Jamming sessions

Oscar Holleman was a guitarist and co-founder of Dutch power rock band Vengeance, which was established in 1983. Holleman was a great fan of AC/DC and together with Arjen Lucassen, he was responsible for the sound of Vengeance. Holleman recorded two albums with Vengeance and then left the band in early 1987. In 1989, he rang Gerard Haitsma and invited him to come over to his studio and jam together. Gerard brought along Jeronimo as well and all agreed it was worth a repeat.


After a while, the need was felt to complete the line up with a second guitarist and a singer. Oscar Holleman remembered a talented young guitarist he had seen play as a support act for Vengeance a couple of years earlier. His name was Erik van der Ven and he was a member of M-Bush. Erik had won a specially designed guitar in a contest and like Oscar Holleman, he was an AC/DC fan.


Similar to the formation of Mk-I, the position of a singer was filled in last. The band had the idea that a Steve Marriott-type singer would fit in the band. Some attempts were even made to reach Steve Marriott himself, but to no avail. Auditions were held, but the level of the applicants for the postion behind the micophone was disappointing. Until one day in 1990 Robert Soertboek turned up. "I remember meeting him in the studio," Erik van der Ven recalls. "After what we had heard from other applicants we didn't get our hopes up too high. But when Robert started singing "Since You've Been Gone" by Russ Ballard, we were impressed! This guy could make a difference!"

Robert Soeterboek, who had made his first singing career steps in Vulture, was recruited. Now, the five of them worked on songs together. However, after a while, both melodically and lyrically, compositions didn't seem to turn out right. The band decided to hire someone who could help out with the singing parts and the lyrics. The bold idea was spawned to approach Jay van Feggelen to compose the voice melody and to write the lyrics. Jeronimo was the go-between between the band an Jay. He took some tapes to Jay and asked him if he could write lyrics and music to the songs. Jeronimo did not give away too many details about the line-up. Jay didn't rush into things but after a while he delivered two songs. "I wasn't very much inspired at first" Jay said, "especially after I found out that Gerard was the drummer on the tape that I sang to." The two of them hadn't sorted out things after the rumourous split in October 1981.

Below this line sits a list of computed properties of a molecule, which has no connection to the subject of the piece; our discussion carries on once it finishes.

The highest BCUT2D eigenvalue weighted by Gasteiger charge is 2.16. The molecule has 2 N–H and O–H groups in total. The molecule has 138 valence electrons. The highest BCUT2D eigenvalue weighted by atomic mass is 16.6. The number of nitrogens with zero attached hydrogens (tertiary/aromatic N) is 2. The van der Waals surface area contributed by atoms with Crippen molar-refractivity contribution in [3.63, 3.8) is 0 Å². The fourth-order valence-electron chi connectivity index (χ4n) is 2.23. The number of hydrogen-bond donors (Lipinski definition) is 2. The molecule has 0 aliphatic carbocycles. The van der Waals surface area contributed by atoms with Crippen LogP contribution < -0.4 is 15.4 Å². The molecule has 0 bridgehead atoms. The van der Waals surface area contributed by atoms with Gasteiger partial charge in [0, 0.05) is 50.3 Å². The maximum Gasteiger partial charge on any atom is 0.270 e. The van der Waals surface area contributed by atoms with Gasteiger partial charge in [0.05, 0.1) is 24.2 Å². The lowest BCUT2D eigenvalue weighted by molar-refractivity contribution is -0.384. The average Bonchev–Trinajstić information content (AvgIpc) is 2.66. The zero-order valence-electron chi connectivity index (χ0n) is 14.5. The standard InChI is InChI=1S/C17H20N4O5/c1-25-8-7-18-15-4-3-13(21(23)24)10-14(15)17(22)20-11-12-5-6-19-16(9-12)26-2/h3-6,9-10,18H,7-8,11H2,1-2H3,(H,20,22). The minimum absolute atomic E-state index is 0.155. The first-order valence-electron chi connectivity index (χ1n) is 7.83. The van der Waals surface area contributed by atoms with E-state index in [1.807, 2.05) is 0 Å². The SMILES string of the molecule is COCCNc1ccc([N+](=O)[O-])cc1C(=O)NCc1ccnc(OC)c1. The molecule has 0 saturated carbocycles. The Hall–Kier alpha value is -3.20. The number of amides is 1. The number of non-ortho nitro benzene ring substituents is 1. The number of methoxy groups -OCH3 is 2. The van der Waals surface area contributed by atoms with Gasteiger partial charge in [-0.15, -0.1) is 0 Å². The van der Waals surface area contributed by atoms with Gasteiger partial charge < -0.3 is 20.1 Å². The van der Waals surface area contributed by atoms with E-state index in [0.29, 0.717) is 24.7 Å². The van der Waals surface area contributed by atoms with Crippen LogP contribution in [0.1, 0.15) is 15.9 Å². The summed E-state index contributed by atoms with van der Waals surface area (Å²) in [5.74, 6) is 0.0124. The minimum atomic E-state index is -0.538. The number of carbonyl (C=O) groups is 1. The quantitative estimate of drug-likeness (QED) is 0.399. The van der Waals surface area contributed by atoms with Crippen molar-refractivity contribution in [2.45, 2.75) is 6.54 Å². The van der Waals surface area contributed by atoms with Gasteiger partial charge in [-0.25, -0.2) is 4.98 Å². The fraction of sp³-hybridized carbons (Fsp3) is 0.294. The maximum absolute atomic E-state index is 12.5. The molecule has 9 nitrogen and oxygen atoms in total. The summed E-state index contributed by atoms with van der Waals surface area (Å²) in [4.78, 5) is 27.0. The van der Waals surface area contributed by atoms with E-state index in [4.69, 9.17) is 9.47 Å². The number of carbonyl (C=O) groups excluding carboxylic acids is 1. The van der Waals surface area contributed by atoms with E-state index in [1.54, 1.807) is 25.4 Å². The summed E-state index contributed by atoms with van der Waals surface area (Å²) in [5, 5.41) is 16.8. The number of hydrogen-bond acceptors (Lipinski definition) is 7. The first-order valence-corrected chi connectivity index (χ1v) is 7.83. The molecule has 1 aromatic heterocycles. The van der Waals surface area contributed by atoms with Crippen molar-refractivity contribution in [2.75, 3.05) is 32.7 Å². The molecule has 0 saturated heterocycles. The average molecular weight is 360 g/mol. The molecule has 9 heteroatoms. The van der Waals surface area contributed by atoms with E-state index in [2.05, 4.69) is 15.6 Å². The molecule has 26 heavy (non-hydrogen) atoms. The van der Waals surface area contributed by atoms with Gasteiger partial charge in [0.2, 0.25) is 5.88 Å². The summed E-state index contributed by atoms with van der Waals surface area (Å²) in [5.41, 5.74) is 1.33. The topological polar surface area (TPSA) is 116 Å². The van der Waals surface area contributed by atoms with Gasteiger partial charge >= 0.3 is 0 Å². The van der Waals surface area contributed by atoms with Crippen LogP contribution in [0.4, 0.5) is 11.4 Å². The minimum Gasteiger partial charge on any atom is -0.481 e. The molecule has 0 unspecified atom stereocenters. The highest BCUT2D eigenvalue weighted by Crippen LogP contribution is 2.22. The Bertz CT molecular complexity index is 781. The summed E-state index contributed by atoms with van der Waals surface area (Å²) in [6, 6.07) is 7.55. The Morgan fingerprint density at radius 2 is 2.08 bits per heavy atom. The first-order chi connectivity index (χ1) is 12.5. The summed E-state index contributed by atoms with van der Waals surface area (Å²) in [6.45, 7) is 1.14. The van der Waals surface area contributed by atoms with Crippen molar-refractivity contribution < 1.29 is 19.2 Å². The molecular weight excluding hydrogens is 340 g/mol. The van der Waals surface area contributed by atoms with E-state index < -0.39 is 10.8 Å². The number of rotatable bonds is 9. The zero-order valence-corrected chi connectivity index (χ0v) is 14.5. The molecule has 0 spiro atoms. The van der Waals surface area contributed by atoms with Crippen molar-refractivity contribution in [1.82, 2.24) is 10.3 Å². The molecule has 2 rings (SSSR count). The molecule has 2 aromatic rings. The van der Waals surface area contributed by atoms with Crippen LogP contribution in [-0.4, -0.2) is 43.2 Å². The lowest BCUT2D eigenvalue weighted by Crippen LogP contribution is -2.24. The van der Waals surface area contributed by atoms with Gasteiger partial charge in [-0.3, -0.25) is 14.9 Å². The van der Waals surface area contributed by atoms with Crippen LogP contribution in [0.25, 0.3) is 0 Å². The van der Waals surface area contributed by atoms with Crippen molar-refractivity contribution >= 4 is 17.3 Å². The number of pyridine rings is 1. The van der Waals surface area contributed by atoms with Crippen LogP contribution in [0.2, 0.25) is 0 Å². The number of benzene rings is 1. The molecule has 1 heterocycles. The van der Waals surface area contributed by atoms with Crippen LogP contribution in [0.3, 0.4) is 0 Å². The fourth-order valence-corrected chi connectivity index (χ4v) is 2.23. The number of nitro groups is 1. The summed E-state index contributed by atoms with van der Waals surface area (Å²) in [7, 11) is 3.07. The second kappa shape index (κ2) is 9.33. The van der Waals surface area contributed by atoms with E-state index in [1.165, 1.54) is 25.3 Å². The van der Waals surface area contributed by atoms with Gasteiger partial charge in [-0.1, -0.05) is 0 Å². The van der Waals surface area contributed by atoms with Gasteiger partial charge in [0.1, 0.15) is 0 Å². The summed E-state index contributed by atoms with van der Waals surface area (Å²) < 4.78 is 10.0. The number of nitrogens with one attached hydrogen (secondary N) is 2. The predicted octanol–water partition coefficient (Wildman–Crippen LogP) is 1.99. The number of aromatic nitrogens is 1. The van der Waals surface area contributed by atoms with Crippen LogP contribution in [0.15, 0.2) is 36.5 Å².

The intention was still that Soeterboek would sing the songs that were completed by Jay. After a while, however, the band concluded unanimously that it still didn't work out well enoguh. According to an article in Aardschok, it was Soeterboek himself who volunteered in getting original members Haitsma and Jay back to gether again, in an ateempt to involve him more with the creative process.
He couldn't foresee that this would lead to the final downfall of Bodine, about a year later.

A delegation including Gerard and Robert went to visit Jay at his home. He happened to be in a good mood since his daughter was having a birthday party. Jay agreed to help out the band in the studio, initially to coach Robert singing. At long last, Jay decided it would be best if he would sing the lyrics himself and thus Robert Soeterboek - benevolantly - stepped aside. Jay became a constant member. Bodine's fourth line-up was complete.

New material

The band rehearsed once or twice a week in Oscar Holleman's studio in Waalwijk. About 13 songs were written, five of which were recorded on demo. The following titles were mentioned in Aardschok: Mephistopholes, Give It To Me, Leave I Must, Promise Of Love, One happy S.O.B., Mean and Talk Humanity.


Bodine Mk IVBodine Mk IV.    L2R: Erik van der Ven, Gerard Haitsma, Jay van Feggelen, Jeroen Bos, Oscar Holleman
© Willy Verdiesen


Bodine received some airplay on KRO's CAROLA and VARA's VUURWERK and played a couple of live shows, earning praise  from the audience. It appeared as if Bodine was close to another breakthrough, when suddenly the band fell apart once more. Logistical problems were a constant barrier to rehearse and Holleman was asked as a producer for other projects, which took away focus from Bodine. In early 1993, Bodine's demise was definite.


1996_Smilin_Ears_Bonus_disc-frontBodine promo CD that came with Smilin' Ears Magazine (1996)

The vinyl records were re-issued on two CDs on Pseudonym records in 1996, but Bodine would not arise from the ashes once more. A promo of the CD-releases was distributed though Smilin' Ears Magazine.

Chances that Bodine is ever going to reunite appear to be slim. Axel Langemeijer is no longer among us and each of the formerly involved musicians has chosen a different path of life, which gives little opportunity for another attempt to revive Bodine.

Some questions still beg for answers, though. How do the persons involved with Bodine look back on their musical partnership? Has it been worthwhile for them? In what way does Bodine play a part in their lives nowadays? Do they still listen to their music? Hopefully these questions will be answered some time in future.